Get your students to develop a "Growth Mindset"
by ChalkDustDiva, TES author and guest blogger
In my school district last year, many of the teachers were trained on the "Growth Mindset." In fact, our district has requested every teacher to share this concept with our students because they believe it is essential for all students to learn. Therefore, I created a presentation and reading activity for my secondary students.
Many of you may have already heard of "Growth Mindset," but many of you may have no idea what it is. Here is a brief introduction:
Carol Dweck, a psychologist from Stanford University discovered this idea through decades of research.
She explains the difference between a fixed mindset and a growth mindset:
In a fixed mindset, people believe their basic qualities, like their intelligence or talent, are simply fixed traits. They would rather have an "easy" assignment than a more challenging one, and they often are scared to make mistakes.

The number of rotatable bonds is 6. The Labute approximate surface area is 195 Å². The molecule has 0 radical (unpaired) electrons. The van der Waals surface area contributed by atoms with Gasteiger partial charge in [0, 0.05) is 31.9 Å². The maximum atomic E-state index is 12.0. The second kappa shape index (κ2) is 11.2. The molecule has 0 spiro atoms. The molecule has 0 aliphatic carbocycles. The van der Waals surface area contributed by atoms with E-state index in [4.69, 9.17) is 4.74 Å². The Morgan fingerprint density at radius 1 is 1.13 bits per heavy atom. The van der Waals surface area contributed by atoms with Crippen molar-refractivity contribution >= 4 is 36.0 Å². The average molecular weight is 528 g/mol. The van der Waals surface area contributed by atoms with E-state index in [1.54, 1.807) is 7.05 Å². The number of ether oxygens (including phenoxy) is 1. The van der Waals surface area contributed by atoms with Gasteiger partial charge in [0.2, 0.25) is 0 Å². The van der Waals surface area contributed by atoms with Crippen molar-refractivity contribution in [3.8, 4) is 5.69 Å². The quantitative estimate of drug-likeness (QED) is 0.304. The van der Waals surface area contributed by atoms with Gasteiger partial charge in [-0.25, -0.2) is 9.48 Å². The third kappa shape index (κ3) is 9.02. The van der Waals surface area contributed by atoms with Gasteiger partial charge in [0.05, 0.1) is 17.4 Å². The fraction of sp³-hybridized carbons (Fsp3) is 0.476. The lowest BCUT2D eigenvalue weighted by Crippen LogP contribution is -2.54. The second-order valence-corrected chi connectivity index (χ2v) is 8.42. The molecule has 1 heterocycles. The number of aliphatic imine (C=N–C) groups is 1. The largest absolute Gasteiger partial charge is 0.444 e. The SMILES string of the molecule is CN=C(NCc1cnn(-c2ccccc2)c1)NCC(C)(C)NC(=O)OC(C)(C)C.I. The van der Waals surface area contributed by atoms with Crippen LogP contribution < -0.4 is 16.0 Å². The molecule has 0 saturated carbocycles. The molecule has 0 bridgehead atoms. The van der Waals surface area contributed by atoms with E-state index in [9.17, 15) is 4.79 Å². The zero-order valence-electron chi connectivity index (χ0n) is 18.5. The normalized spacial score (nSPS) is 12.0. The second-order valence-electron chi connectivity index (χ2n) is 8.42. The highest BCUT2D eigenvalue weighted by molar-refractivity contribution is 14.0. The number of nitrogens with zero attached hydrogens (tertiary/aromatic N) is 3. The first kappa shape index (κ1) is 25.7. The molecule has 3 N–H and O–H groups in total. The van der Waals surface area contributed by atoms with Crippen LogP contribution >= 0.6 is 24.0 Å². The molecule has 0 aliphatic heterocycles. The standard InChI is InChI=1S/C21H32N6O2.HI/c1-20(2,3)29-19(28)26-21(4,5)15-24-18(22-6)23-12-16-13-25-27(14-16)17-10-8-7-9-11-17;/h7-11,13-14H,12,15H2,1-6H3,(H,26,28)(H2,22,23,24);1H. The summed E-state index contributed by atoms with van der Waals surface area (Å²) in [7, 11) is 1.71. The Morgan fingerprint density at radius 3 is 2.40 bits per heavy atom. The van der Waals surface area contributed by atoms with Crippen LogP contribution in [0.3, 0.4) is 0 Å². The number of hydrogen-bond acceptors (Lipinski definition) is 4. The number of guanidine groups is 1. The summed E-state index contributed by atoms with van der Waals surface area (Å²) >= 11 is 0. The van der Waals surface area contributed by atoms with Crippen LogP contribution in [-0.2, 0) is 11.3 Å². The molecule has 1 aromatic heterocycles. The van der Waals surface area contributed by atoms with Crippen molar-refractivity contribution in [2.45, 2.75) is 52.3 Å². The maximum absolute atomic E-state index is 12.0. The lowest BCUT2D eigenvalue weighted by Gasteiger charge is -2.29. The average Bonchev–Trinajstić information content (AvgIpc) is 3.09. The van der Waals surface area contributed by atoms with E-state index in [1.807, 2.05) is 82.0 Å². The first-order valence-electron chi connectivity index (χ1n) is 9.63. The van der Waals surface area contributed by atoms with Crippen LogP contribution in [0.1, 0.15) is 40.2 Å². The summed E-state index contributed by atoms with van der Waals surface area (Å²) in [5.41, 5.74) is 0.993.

In a growth mindset, people believe that their most basic abilities can be developed through dedication and hard work. This view creates a love of learning and a resilience that is essential for great accomplishment. They are not scared to make mistakes because they are able to learn from them. Unlike their fixed mindset counterparts, the more challenging the assignment, the more intelligent they can get!
Teaching a growth mindset will help your students understand that effort is more important than intelligence; making mistakes is an important part of learning; and most importantly, intelligence is NOT fixed… they can get smarter with effort!
You may also like some of my other blog posts:
This post was originally published on ChalkDustDiva's blog.